CHILLIN’ WITH LULU: A little girl’s dream becomes Lulu’s Shave Ice
-By Ted Scheffler
With temperatures headed for triple digits along the Wasatch Front this week, it’ll be important for us all to keep cool. And what better way to chill than with cold, delicious shave ice?
I find it fascinating how so many artisan businesses get started and why. And that’s especially true of Lulu’s Shave Ice. Lulu’s owner, Tony Tan - a software solution architect - explains how his shave ice business originated. “In 2017, my 5-year-old daughter wanted to attend an overpriced theme park like all her friends. I explained that we could go if we saved up enough money. She took it to heart and came up with ideas. Selling shave ice was one of her ideas. To support her good idea and entrepreneurial spirit we moved forward with the business. The business is named after her nickname, Lulu.” He adds, “She is proud to announce that in 2019 we will be attending Legoland.”
Lulu’s serves traditional, Hawaiian-style shave ice made with sweetened condensed milk. Tan notes that Lulu’s offers sugar-free flavors, too, and that there’s a little bit of Utah in Lulu’s Shave Ice, saying “We are proud of our daughter’s entrepreneurial mind and willingness to work towards a goal, which we feel is reflective of the spirit of Utah.”
Although Lulu’s isn’t a stationary location, you can find their public events - such as the Made in Utah Festival - on the Lulu’s Shave Ice Facebook page.
Where does Tan hope to be with Lulu’s down the road - in five years or so? “My daughter has talked about someday running the business with her friends, again - an amazing idea. We were blessed to be able to be in a position to have a family business, though we know not every family has that opportunity. There are so many great lessons that can be taught through a simple business like ours that other children may not get. We look forward to expand not only this business but to have others where young people could take part in.”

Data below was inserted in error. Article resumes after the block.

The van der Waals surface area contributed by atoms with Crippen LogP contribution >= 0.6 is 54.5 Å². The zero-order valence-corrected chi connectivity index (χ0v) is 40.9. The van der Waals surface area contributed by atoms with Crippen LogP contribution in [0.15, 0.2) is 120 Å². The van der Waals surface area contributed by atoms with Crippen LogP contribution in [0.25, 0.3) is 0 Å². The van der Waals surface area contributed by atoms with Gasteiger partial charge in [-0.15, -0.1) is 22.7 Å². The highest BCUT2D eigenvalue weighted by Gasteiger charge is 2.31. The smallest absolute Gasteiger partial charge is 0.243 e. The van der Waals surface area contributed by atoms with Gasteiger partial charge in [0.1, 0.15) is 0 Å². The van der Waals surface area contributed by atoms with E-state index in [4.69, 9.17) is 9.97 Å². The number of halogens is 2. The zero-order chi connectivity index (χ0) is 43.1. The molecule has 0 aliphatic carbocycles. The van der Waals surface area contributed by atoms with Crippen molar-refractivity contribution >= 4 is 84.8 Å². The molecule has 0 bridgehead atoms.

Aside from his daughter, Tan also points to another person who was critical in helping to launch Lulu’s. “We bought the business equipment from Rylee Gagon, who had a similar business before. He could have easily just sold us the equipment and moved on, but he made sure we were successful. He spent time to help us develop contacts and helping at our first big event.”
What advice does Tony Tan have for others considering a venture like his and his daughter’s? He says, “I’m still learning this, but it's all about making relationships with people. For instance, through one event we met other vendors who helped us coordinate at another event, where we met other people, who again got us in contact with other events. We also reciprocated to other people as well. We didn’t expect to be in such a network with other event vendors, but they ended up being good friends who we always looked forward to seeing at every event. The Made in Utah Festival is our favorite event to attend.”